In this day and age we take it for granted that if our vision is poor, it can be corrected with eyeglasses or contact lenses. This was not always the case. In the beginning of human life, for those people who were myopic, hyperopic or even presbyopic, the world was a blur.
In ancient Rome, the emperor Nero’s tutor Seneca, bragged that he could read books through a large glass bowl filled with water, which magnified the print. It was shortly after, around 1000 AD, that the very first visual aid was invented and called a reading stone. This reading stone was a glass sphere that was laid on top of the reading material to magnify the letters.
The first pair of corrective eyeglasses were made in Italy somewhere between 1268 and 1300. The first glasses were quite rudimentary and crude. They basically were comprised of two reading stones set in bone, wooden or leather frames that were either held in front of the face or perched on the nose. Glass blowers would make the lenses thinner or thicker, based on how much magnification was required.
An important development ensued in the early 16th century when concave lenses were created for the nearsighted Pope Leo X, allowing myopic people the ability to see clearly.
The next hurdle in eyeglass history was to manufacture a frame that would firmly stay on the head. This was accomplished in a very elementary way in 1730 by a London Optician who attached two rigid rods to the lenses and rested on top of the ears. Approximately a quarter century later these rods were refined to become a more modern day temple with hinges that enabled them to fold.
Benjamin Franklin is generally credited for the invention of bifocals in the late 1700’s, although there are those who question that, saying that they were invented in England in the 1760’s and Franklin saw them there and brought them across the ocean for himself. The lenses for distance and close up were cut in half and placed on the same frame together. Benjamin Franklin called his glasses “double spectacles”. The name bifocals came to fruition when trifocals were invented by John Isaac Hawkins in 1824. The trifocals allowed an individual to focus on three different distances. Around the same time cylindrical lenses were produced that could correct astigmatism.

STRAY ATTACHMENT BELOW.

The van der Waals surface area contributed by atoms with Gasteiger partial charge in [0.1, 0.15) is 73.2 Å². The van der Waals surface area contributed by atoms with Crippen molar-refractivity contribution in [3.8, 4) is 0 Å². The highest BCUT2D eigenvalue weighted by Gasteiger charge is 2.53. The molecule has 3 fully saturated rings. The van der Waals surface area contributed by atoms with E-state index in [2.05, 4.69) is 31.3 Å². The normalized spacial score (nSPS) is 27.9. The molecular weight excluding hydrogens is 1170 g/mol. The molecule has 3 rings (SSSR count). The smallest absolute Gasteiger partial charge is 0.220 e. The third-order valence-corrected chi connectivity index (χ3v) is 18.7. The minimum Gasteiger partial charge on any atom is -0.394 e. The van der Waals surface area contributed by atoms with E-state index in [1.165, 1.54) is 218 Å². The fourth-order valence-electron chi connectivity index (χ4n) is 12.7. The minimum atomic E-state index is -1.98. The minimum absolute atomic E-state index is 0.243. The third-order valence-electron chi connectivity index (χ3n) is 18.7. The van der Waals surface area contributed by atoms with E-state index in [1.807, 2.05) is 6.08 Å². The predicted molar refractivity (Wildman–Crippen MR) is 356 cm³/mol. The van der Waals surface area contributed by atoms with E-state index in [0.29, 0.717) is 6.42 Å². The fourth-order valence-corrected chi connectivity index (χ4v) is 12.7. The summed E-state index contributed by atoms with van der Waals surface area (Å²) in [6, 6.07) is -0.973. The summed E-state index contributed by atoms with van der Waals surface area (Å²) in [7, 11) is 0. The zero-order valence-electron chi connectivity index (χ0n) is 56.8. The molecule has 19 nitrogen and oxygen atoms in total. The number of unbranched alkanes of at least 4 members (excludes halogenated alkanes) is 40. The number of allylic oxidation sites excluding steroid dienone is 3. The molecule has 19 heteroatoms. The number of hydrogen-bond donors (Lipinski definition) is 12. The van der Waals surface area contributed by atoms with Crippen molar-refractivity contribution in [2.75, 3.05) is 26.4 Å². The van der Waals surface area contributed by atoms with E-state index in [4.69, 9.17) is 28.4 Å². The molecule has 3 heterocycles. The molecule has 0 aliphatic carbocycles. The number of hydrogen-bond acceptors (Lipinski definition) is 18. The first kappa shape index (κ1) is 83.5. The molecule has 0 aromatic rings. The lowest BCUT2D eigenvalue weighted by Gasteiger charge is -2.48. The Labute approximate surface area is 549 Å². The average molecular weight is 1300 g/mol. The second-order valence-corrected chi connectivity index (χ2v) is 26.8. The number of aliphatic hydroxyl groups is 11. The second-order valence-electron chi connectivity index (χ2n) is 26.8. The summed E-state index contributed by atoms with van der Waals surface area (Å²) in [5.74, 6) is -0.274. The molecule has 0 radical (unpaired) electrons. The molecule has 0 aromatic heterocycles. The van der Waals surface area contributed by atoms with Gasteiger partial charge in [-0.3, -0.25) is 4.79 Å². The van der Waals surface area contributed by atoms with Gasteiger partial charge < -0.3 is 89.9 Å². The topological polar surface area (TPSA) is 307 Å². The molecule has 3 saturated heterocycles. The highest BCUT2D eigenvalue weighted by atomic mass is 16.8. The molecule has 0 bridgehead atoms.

As for frame styles, pince-nez glasses, that were introduced in the mid-14th century, made a comeback in the 19th century, popularized by the likes of Teddy Roosevelt. Monocles and lorgnettes (eyeglasses on a stick) were also developed around the same time. By the early 20th century the availability of plastic molded into frames allowed a change from metal, wood and horn frames, to new styles and shapes in full frames. Round tortoise shell glasses became all the rage for those emulating some silent film stars.
Sunglasses became popular in the 1930’s, in part because of the advent of polarized lenses, and in part made popular by glamorous movie starts wearing them. During World War 11 the aviator style of sunglasses were adapted for pilots to wear. Around the same time, advances in plastics allowed for frames to be made in a variety of colors and shapes. “Cat-eye” glasses became the rage for women as a feminine fashion statement.
A major advancement in lenses came about in 1959 with the advent of the no-line multifocal lenses, or progressive lenses. Photochromatic lenses, that turned dark in sunlight and clear indoors, first became available in the late 1960’s. They were called photogrey and were glass lenses only and available in grey initially. With the introduction of plastic lenses in the 1980’s, plastic photochromatic lenses were produced in the 1990’s and available in brown or grey. Modern technology continues to make improvements on an ongoing basis. Plastic photchromatic lenses are now available in a variety of colors, newest RX lenses are now digitally enhanced for the sharpest vision and protective coatings continue to make advancements.
As for eyeglass style trends, they come and go. Often what is old becomes new again.